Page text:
Japanese lawmakers plan to indefinitely push back a vote on legalising casino gaming in the country, Reuters news agency reports. The move ends hopes of enacting the law in the current session of parliament, three people directly involved in the process told the media outlet.
The current parliamentary session ends on November 30. The postponing of the vote is likely to end the government’s hopes of opening the first integrated resort in time for the Summer Olympic Games in Tokyo in 2020.
Last month, a note from Union Gaming Research Macau Ltd said the likelihood of Japan passing the enabling bill had declined. It cited the resignations of two members of Japanese Prime Minister Shinzo Abe’s cabinet, saying it would “make it more difficult for Abe to efficiently move his agenda forward, including a push for gaming legalisation”.
Lawmakers are expected to delay the vote as the prime minister seems to lack the political leverage to pass the bill, according to Reuters. The report said lawmakers will try to carry the bill over to the parliamentary session starting in early 2015, but the sources were quoted as saying there is a chance it would not be passed next year either.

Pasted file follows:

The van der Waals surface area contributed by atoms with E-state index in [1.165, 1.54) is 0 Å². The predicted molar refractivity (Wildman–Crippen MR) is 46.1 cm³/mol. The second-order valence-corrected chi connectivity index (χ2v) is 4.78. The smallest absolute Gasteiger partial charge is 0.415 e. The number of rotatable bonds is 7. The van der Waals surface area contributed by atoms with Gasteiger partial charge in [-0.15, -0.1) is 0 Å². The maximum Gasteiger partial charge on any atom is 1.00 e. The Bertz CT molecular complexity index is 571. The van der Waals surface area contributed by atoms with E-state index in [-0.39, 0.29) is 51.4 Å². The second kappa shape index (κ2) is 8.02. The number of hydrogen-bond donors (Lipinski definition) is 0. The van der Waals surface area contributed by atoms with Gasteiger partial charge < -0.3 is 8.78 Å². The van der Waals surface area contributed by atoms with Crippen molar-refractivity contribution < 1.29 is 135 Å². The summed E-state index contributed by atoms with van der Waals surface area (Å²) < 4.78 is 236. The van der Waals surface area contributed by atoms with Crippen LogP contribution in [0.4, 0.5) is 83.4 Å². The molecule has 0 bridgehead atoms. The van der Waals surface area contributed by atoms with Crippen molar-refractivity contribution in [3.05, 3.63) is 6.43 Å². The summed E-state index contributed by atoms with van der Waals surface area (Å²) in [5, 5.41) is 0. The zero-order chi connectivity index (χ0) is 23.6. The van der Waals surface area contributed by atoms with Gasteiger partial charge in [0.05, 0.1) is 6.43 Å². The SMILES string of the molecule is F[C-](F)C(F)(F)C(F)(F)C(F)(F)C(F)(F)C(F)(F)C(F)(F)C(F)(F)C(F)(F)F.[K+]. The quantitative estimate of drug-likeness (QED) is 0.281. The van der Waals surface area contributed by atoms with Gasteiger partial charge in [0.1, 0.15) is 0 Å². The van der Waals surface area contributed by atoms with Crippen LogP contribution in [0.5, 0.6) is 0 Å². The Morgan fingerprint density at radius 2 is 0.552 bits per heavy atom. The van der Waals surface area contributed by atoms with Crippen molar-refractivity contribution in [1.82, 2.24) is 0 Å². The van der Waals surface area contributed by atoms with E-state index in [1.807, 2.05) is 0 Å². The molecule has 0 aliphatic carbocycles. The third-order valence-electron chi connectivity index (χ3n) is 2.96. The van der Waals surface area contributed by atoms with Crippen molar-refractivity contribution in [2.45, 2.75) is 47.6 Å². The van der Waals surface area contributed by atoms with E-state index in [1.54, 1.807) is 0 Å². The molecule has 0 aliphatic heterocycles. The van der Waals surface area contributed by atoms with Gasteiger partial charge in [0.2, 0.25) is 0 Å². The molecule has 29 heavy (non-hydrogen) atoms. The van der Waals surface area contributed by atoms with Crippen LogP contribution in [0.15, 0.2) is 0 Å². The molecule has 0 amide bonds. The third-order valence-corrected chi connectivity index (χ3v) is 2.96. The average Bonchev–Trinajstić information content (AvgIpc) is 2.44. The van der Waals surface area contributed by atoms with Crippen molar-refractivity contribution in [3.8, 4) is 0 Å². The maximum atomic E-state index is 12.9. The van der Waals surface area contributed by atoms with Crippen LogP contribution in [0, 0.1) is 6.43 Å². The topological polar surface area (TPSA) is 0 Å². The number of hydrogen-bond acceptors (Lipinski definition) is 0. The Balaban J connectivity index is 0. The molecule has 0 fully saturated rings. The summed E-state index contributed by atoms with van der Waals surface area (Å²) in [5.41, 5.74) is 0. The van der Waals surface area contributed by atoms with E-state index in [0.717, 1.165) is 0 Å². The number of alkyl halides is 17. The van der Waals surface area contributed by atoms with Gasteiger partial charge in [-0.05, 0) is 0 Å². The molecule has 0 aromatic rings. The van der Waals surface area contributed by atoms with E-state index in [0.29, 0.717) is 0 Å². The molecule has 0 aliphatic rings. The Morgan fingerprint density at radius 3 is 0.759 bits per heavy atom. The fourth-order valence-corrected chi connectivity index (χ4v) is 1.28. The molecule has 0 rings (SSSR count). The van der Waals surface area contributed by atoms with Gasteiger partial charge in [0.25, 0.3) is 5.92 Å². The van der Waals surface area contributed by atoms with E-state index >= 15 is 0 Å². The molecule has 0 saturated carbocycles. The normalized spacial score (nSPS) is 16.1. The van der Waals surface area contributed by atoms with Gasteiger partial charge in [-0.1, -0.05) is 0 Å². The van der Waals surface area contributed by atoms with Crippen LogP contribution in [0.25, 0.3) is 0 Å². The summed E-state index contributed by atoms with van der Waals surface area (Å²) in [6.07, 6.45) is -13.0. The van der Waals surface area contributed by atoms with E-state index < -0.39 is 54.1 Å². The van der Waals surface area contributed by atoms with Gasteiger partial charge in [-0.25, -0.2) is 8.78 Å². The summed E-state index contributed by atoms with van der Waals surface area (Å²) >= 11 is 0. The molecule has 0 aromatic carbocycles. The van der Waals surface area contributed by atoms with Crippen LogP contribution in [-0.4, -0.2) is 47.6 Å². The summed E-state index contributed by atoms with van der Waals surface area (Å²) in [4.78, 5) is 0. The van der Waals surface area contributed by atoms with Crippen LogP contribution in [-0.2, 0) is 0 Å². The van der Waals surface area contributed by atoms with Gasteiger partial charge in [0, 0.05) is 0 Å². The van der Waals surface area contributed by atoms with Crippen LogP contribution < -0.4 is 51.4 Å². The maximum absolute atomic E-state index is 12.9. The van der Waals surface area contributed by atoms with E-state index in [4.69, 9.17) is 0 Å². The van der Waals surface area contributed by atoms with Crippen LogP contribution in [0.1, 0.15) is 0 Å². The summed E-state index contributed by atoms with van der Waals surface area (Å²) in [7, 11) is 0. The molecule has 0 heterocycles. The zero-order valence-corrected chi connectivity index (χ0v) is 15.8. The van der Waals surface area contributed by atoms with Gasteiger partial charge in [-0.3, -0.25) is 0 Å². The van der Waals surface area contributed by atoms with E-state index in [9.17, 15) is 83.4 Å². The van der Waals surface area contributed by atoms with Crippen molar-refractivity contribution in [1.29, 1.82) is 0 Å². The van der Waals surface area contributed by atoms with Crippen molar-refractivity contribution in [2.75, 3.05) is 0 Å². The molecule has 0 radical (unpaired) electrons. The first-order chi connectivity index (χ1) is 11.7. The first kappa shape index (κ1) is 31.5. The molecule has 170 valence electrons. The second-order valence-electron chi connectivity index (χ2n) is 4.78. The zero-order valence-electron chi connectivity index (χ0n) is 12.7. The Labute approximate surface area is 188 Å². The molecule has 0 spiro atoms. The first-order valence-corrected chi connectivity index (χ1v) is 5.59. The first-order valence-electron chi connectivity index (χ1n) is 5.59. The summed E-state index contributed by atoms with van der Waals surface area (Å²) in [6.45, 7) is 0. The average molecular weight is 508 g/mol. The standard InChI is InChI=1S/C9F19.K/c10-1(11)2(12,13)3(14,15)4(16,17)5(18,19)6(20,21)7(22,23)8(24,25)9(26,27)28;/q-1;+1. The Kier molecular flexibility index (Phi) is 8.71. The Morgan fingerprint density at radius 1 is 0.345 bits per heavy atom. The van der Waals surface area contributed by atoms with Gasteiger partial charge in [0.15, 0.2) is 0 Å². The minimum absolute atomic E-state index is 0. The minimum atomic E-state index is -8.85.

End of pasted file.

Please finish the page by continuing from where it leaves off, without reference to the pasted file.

Even if the bill is approved in early 2015, it would make it less likely a casino resort could open in time for the Tokyo Olympics. That is because of the likely scale and complexity of what would be a multibillion U.S. dollar project.
Mr Abe has promoted casino resorts as part of his economic growth programme, and several casino developers from Las Vegas to Macau, including MGM Resorts International and Melco Crown Entertainment Ltd, have flagged their interest if casino gaming is legalised in Japan.
Such legalisation would be a two-statute process. After an enabling bill – called the Integrated Resorts (IR) Bill – permitting the principle of casino resorts, a second piece of legislation would detail the specifics, including how they are administered and regulated.
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